Jamie Smed via Wikimedia Commons

If the World Cup Champions Were Dancers, Here's What Style They'd Do

Congratulations to the U.S. Women's National Soccer Team for their epic World Cup dominance! Now that the tournament is over and we're basking in all the patriotic feminist glory, we decided to do the only thing that made sense to us as soccer-obsessed dancers: Decide what kind of dancers the USWNT players would be if they made sudden and drastic career changes.

We've been watching their technique closely for weeks now, and have come up with what we're pretty sure is a definitive and highly accurate list:


Megan Rapinoe: Contemporary Ballet 

You're probably familiar with star forward Megan Rapinoe's port de bras. But have you seen her attitude derrière?! We're honestly envious. Pinoe clearly has the technique for ballet, but with her penchant for pink hair and outspokenness (which we love!), we think a contemporary troupe would be the best fit.

Tobin Heath: Postmodern Dance

Fast footwork and crisp, clean lines come naturally to Tobin Heath. The forward can arguably control the ball better than any player on the field. What better style to show off her abilities than the postmodern work of choreographers like Merce Cunningham or Pam Tanowitz? We think she'd fit right in.

Alyssa Naeher: European Contemporary Dance

If you saw keeper Alyssa Naeher's heroic penalty kick save during the semifinal game against England, you know she isn't afraid to dive headfirst onto the ground. She'd be just the kind of dancer who would thrive in the contemporary dance scene in Europe, where techniques like Flying Low demand lots of floorwork.

Samantha Mewis, Rose Lavelle and Emily Sonnett: Broadway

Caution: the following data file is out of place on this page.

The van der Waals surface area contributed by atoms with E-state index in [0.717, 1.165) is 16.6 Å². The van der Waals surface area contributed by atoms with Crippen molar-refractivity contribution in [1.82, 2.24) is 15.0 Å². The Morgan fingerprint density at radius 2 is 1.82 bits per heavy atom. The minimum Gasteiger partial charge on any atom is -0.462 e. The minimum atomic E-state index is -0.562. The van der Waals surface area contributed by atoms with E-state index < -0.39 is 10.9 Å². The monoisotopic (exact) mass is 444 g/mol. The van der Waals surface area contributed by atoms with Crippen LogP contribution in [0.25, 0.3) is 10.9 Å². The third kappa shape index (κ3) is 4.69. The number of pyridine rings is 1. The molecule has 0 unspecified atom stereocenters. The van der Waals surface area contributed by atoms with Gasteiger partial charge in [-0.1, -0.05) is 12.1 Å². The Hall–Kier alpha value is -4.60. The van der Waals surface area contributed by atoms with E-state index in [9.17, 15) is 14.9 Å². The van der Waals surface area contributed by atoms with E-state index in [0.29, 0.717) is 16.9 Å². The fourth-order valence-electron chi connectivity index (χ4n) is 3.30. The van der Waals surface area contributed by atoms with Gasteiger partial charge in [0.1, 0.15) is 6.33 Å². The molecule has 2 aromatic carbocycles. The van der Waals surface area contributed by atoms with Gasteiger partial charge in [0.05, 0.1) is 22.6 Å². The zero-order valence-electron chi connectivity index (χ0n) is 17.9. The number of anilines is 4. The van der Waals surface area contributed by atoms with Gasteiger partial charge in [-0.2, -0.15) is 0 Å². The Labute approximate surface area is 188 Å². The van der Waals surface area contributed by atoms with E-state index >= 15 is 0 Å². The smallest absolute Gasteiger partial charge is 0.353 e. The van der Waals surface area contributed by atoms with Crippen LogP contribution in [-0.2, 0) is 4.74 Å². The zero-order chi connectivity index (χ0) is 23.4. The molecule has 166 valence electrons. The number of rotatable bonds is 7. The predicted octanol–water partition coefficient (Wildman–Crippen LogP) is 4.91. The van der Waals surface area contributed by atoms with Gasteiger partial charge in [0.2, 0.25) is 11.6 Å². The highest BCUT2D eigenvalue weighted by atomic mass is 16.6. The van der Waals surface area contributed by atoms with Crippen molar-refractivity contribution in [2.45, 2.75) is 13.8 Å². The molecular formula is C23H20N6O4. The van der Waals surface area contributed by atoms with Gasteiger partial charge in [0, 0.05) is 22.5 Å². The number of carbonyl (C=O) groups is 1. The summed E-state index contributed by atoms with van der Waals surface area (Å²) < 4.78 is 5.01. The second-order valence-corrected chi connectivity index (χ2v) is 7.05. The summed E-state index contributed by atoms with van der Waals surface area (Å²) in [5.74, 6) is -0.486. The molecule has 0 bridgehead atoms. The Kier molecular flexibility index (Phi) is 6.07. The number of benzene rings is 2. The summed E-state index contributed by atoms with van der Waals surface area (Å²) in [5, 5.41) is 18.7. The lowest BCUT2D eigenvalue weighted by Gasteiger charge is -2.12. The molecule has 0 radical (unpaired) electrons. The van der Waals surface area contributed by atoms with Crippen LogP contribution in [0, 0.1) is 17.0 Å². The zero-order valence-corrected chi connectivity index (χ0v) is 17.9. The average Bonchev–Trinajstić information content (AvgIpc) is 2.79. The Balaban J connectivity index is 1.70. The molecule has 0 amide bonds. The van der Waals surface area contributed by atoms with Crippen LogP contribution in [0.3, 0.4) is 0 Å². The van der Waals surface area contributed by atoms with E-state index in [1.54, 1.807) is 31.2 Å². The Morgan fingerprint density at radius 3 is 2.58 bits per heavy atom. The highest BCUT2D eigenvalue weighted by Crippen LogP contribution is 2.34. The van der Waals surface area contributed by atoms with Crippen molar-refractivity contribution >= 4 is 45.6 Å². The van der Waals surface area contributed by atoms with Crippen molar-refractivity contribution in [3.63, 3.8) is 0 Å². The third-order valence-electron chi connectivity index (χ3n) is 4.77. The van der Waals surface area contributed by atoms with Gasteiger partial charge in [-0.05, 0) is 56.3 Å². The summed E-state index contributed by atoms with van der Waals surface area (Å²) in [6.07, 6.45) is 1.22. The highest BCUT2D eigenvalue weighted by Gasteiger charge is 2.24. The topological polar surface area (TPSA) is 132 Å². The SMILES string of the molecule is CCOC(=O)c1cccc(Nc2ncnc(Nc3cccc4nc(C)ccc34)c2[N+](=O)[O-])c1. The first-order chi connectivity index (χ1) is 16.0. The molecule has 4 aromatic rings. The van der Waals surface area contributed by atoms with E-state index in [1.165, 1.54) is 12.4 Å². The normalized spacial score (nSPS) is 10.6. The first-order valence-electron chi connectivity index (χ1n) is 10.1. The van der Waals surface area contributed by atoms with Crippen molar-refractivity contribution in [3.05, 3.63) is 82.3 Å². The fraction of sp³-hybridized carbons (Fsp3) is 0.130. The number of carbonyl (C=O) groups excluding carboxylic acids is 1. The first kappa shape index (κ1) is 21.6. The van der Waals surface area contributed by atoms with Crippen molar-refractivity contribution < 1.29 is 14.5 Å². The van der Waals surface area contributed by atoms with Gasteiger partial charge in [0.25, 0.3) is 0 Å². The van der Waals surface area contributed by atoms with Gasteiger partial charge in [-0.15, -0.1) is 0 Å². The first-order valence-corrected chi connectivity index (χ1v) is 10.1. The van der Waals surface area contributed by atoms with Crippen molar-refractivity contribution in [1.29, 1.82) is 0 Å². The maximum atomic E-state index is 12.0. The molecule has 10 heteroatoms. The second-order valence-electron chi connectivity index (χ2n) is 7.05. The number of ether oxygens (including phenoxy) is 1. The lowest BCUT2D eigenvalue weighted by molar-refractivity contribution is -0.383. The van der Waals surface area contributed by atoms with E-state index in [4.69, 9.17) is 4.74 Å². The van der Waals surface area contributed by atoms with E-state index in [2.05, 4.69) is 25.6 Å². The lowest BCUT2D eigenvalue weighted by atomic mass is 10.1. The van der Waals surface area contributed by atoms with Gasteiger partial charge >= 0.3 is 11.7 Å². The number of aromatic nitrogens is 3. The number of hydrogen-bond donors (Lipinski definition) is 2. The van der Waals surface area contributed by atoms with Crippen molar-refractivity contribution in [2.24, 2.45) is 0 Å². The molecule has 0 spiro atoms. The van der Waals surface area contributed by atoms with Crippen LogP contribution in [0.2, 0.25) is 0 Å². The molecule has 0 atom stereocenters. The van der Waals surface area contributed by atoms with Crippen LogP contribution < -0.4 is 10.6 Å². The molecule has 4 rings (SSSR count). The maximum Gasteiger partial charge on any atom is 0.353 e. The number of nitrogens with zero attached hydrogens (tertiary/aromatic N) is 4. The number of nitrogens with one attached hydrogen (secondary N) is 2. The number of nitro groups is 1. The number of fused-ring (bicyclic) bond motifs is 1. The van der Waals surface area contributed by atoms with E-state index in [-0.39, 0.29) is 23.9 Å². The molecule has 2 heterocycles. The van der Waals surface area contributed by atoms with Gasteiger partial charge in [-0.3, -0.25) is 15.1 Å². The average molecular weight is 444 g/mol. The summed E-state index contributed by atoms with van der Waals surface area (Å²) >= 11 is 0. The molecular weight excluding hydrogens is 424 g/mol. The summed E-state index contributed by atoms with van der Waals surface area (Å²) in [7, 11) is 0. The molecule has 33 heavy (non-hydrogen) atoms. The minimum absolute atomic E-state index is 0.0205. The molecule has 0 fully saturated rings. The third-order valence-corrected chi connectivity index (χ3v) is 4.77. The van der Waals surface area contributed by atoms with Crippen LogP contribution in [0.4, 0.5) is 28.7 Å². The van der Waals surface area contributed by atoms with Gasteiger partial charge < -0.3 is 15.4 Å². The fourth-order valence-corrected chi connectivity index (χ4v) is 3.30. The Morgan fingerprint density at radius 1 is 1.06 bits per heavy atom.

Okay, so they could use a litttttle more rehearsal. But midfielders Samantha Mewis and Rose Lavelle and defender Emily Sonnett clearly have the work ethic and passion for a career on the Great White Way. (Just maybe not the rhythm?)

Alex Morgan: Hip Hop 

Some criticized her tea-sipping celebration, but that was really nothing compared to Alex Morgan's post-championship celebration dance. As the team's star center forward and someone who is willing to twerk on video, she clearly has no fear; something that comes in handy when you're working in the fast-paced commercial dance scene.

Kelley O'Hara: STREB

Kelly O'Hara is a daredevil defender, as proven by the near concussion-inducing collision she suffered during the final game yesterday. She also has one of the most terrifyingly forceful kicks on the team, and can jump ridiculously high. She'd need a dance company that can challenge her extreme physicality, like STREB and its superhuman feats.

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Jason Samuels Smith, photographed by Jayme Thornton

Moving Forward by Looking Back: A Week at the L.A. Tap Festival Online

I turned to tap at the outset of the European lockdown as a meaningful escape from the anxiety of the pandemic. As a dance historian specialized in dance film, I've seen my fair share of tap on screen, but my own training remains elementary. While sheltering in place, my old hardwood floors beckoned. I wanted to dig deeper in order to better understand tap's origins and how the art form has evolved today. Not so easy to accomplish in France, especially from home.

Enter the L.A. Tap Fest's first online edition.

Alongside 100 other viewers peering out from our respective Zoom windows, I watch a performer tap out rhythms on a board in their living room. Advanced audio settings allow us to hear their feet. In the chat box, valuable resources are being shared and it's common to see questions like, "Can you post the link to that vaudeville book you mentioned?" Greetings and words of gratitude are also exchanged as participants trickle in and out from various times zones across the US and around the world.

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